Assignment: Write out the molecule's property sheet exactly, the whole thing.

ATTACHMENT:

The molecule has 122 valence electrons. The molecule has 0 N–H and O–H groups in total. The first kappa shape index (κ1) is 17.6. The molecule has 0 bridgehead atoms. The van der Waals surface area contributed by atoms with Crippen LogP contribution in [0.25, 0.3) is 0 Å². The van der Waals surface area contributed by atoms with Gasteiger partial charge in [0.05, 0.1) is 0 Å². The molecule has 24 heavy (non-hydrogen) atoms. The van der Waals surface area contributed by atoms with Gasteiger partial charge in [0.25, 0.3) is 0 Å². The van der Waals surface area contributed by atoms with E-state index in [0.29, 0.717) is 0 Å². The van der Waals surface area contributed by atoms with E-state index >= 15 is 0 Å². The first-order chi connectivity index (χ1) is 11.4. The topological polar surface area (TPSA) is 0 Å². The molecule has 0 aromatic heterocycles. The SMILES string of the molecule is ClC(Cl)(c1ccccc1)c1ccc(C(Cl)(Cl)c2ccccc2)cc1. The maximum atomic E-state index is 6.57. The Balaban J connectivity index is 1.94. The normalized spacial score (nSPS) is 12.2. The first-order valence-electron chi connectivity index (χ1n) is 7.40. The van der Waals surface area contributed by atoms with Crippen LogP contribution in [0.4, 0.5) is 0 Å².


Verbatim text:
The molecule has 122 valence electrons. The molecule has 0 N–H and O–H groups in total. The first kappa shape index (κ1) is 17.6. The molecule has 0 bridgehead atoms. The van der Waals surface area contributed by atoms with Crippen LogP contribution in [0.25, 0.3) is 0 Å². The van der Waals surface area contributed by atoms with Gasteiger partial charge in [0.05, 0.1) is 0 Å². The molecule has 24 heavy (non-hydrogen) atoms. The van der Waals surface area contributed by atoms with Gasteiger partial charge in [0.25, 0.3) is 0 Å². The van der Waals surface area contributed by atoms with E-state index in [0.29, 0.717) is 0 Å². The van der Waals surface area contributed by atoms with E-state index >= 15 is 0 Å². The first-order chi connectivity index (χ1) is 11.4. The topological polar surface area (TPSA) is 0 Å². The molecule has 0 aromatic heterocycles. The SMILES string of the molecule is ClC(Cl)(c1ccccc1)c1ccc(C(Cl)(Cl)c2ccccc2)cc1. The maximum atomic E-state index is 6.57. The Balaban J connectivity index is 1.94. The normalized spacial score (nSPS) is 12.2. The first-order valence-electron chi connectivity index (χ1n) is 7.40. The van der Waals surface area contributed by atoms with Crippen LogP contribution in [0.4, 0.5) is 0 Å².